Rhetoric vs. reality: Biden’s foreign policy in review
From the earliest days of his administration, President Biden has sought to draw a sharp distinction between his approach and that of his predecessor, Donald Trump.
He pledged to put diplomacy first, repair alliances frayed by Trump’s bombastic rhetoric, and rejoin several key international agreements, including the Paris climate accords. He quickly renewed U.S. participation in the New START Treaty and pledged to rejoin the Iran nuclear deal, formally known as the Comprehensive Program of Action, or JCPOA. He spoke of pursuing a “foreign policy for the middle class” that would elevate domestic concerns as a foundation of U.S. global strength.
With respect to the Middle East, the president used his first foreign policy speech to unveil a plan to work towards an end to the brutal war in Yemen, including a promise to “end support for offensive operations [by Saudi Arabia and the United Arab Emirates], including relevant arms sales.”
Nothing could seem further from the transactional, “America First” approach pursued by Donald Trump. But two years into the administration, the reality of Biden policy has proven to be more complicated than its early rhetoric suggested.
One of the signal accomplishments of the administration to date was sticking to its deadline for withdrawing U.S. troops from Afghanistan despite opposition in the D.C. and media establishments. But the Afghan withdrawal did not presage an end to the forever wars or the global war on terror. Indeed, Biden underscored his continuing commitment to a global war on terror in his speech marking the pullout from Afghanistan:
“Today, the terrorist threat has metastasized beyond Afghanistan. So, we are repositioning our resources and adapting our counterterrorism posture to meet the threats where they are now significantly higher: in South Asia, the Middle East, and Africa.”
Meanwhile, the administration appears to have failed to redeem its pledge to rejoin the JCPOA, in part due to a lack of urgency and flexibility in pursuing an agreement. In a December 4 speech, Secretary of State Anthony Blinken implied that the administration was still committed to the deal, while at the same time making a veiled threat to use force if Iran seeks a nuclear weapon:
“We continue to believe that diplomacy is the best way to prevent Iran from obtaining a nuclear weapon. But should the Iranian regime reject that path, its leaders should make no mistake that all options are on the table to ensure that Iran does not obtain a nuclear weapon.”
Blinken’s statement was contradicted by a November 4 statement by President Biden himself. A video of a political rally, which was only made widely available in late December, shows Biden responding to a question about the Iran deal by saying, “It’s dead, but we’re not going to announce it.” When asked about the video, National Security Council spokesperson John Kirby said “there is no progress happening with respect to the Iran deal now. We don’t anticipate any progress, anytime in the near future. That’s just not our focus.”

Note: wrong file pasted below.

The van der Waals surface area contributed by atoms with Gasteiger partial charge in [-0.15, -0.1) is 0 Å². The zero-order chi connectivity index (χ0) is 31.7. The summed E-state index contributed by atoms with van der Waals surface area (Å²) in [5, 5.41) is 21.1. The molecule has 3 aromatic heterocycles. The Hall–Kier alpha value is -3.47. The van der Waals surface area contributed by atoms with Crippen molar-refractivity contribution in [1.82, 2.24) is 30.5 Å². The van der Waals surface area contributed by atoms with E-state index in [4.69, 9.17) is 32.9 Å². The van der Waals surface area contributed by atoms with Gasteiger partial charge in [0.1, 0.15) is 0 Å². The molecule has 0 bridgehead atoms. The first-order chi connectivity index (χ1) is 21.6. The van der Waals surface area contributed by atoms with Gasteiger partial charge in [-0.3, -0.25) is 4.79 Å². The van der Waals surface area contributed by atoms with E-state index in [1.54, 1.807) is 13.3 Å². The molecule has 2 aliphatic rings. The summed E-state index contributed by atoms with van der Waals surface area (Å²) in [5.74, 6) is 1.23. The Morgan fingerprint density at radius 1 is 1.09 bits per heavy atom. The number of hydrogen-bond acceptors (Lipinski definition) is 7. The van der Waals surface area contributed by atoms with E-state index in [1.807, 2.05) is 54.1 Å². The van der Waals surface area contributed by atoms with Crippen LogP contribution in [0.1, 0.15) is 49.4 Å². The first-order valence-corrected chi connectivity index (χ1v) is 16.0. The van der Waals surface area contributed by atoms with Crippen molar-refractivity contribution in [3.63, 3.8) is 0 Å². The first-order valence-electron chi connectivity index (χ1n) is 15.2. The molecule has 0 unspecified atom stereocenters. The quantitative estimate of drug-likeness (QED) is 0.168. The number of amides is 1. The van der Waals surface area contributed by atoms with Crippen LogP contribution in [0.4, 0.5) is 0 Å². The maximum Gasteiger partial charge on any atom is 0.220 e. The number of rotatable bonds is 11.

It’s not unusual for presidential plans to be derailed by unexpected crises. In Biden’s case, that crisis is the Russian invasion of Ukraine. He deserves credit for rallying NATO allies to provide ample support for Ukraine’s defense. If the latest aid package is approved, total U.S. military aid to Ukraine and U.S. NATO allies will reach $50 billion. Yet to be determined is whether the Biden administration will develop a full-fledged diplomatic strategy for trying to keep the Ukraine war from grinding on for years or escalating dramatically from its current levels. While a diplomatic solution is not in the cards at the moment, it’s not too early to prepare the ground for a possible settlement.
On its pledges with regard to Saudi Arabia, administration policy has been disappointing. After a review of U.S. security policy towards the Gulf states that included pausing weapons transfers, the administration has gone on to offer $4 billion in arms to the Saudi regime.
Furthermore, Biden’s trip to Saudi Arabia last summer, hat in hand, failed to persuade Riyadh to increase oil output in hopes of lowering gas prices in the U.S. Instead, the Saudi leadership collaborated with Russia to keep prices high, even as it continues to buy oil from Moscow. This move so angered key players in Congress that members ranging from Senate Foreign Relations Committee chair Robert Menendez (D-NJ) to Rep. Ro Khanna (D-Calif) called for a suspension of some or all weapons supplies to Saudi Arabia until such time as it shifts policy on oil output and relations with Russia. The Biden administration has said there will be “consequences” for Saudi actions, but so far there have been none.